The first cello was produced by Andrea Amati of Cremona, Italy in the middle of the 16th century, according to The Metropolitan Museum of Art. Amati was a luthier in the violin family, crafting violins, violas and violoncellos, also known as cellos.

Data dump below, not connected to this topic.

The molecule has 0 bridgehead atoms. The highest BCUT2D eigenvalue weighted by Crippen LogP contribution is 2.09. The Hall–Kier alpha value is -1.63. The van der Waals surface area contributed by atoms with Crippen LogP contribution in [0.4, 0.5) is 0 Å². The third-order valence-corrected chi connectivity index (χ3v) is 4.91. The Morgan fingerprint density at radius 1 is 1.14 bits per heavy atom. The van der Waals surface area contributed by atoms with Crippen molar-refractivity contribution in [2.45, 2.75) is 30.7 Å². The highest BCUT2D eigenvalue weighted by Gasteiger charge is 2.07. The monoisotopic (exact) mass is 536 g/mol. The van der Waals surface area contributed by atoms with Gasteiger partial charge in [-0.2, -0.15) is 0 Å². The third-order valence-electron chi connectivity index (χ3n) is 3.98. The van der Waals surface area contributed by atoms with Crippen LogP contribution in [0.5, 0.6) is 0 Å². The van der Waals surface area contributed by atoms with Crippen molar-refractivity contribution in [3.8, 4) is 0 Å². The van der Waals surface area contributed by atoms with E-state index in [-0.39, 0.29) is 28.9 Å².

The Metropolitan Museum of Art describes Amati's instruments as having an elegant line with a delicacy and lightness that are unique to his craftsmanship. The Baroque composers Bach and Vivaldi both composed solo violoncello pieces, which helped the instrument achieve acceptance and importance. Eight of Amati's instruments were painted with the coat of arms of Charles IX of France.